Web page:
How to

Deep Lizards

Advanced Estuary Angling

This definitive article on snaring big flathead in deep water is essential reading for any fisho keen on developing his/her plastic jigging techniques. By DAVID GREEN.

OVER the past few months we’ve spent a lot of time in my tinny chasing flathead in the deeper sections of our local estuaries. This deep-water jigging has produced plenty of fish, and the methods used are quite different to the shallow water tactics that we normally try. With big lures, heavy jig heads and strong currents, deep estuary jigging is quite a specialised tactic and we’ve found that there are quite a lot of refinements that lead to better catches. Initially, most of our deep-water jigging was aimed at catching mulloway. For these fish, a very subtly moved jerk shad worked close to ledges and drop-offs was generally effective. While we did catch flathead as a bycatch, a few changes in tactics, lures and methods radically increased the numbers of flathead we caught, and with these methods the mulloway have been few and far between.

In southern Queensland in spring large numbers of adult flathead move to the estuary entrances, and these fish feed actively prior to spawning. At times these fish feed in the shallows, but often the biggest flathead are in 10 to 20m of water. A lot of our deepwater flathead fishing was done in preparation for the 2009 Flathead Classic, a massive fishing tournament held on the Gold Coast in the spring school holidays. In our preparation we caught just under 200 fish using deep jigging tactics, the best session producing 38 fish between 60 and 90cm.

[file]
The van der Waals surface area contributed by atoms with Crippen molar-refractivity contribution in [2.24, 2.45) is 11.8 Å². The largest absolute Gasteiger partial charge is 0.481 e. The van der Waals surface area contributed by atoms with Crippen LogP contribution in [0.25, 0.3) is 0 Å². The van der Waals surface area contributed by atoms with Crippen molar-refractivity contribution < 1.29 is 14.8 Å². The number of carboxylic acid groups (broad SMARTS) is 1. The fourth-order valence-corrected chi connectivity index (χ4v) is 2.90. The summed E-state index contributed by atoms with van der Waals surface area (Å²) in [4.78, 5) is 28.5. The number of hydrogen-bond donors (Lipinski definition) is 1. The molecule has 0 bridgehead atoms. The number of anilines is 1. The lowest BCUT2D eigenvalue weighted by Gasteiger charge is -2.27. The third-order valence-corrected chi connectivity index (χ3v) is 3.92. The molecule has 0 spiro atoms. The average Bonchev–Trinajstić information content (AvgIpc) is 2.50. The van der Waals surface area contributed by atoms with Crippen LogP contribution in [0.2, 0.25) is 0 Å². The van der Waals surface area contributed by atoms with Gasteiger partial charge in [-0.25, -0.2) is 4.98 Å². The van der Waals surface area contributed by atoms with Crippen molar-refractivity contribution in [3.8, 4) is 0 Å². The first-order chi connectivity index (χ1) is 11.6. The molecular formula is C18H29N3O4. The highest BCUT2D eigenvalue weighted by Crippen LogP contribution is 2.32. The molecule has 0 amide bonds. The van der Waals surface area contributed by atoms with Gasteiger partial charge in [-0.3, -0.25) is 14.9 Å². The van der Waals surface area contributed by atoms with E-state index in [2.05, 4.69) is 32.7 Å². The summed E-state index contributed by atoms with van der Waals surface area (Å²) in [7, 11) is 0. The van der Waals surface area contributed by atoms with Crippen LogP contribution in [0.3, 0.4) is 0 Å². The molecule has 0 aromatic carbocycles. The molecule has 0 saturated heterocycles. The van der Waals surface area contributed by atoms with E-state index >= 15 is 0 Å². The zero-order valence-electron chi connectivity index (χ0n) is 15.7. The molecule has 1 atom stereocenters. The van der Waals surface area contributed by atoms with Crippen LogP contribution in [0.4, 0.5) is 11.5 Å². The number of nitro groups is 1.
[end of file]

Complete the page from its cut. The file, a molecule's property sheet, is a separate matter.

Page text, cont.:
Deep jigging for flathead can involve a number of different methods, but the key is trying to get a big, highly visible and effective lure working close to the bottom. This isn’t easy when the current is roaring. It takes a bit of practice to be able to read and feel your lure when the water flow drags along the line. The bites can be quite subtle little pecks, and the vigorous jigging tactics we use in the shallows will soon stuff your wrists up in the deep water with bigger lures.

While deep jigging for flathead is by no means a new tactic, there are some deadly new lures that really come into their own when targeting big flathead.


You’ll need a rod with a bit of stiffness in the tip, but it needs to be light enough to jig with for long periods. It also needs enough poke to drive a 5/0 to 10/0 hook home in tough jaws in heavy current. A threadline or baitcaster outfit is a matter of personal preference, but I find my barra threadline outfits work just fine. In general, the line is 10-kilo braid, and the leader is generally a couple of metres of 10 or 15-kilo hard nylon or fluorocarbon. The reels we have used are Daiwa Certate 2500s and Morethan Branzinos, a 3000 size reel. These are light, reliable and addictive technology that we have thrashed over a few years without problems.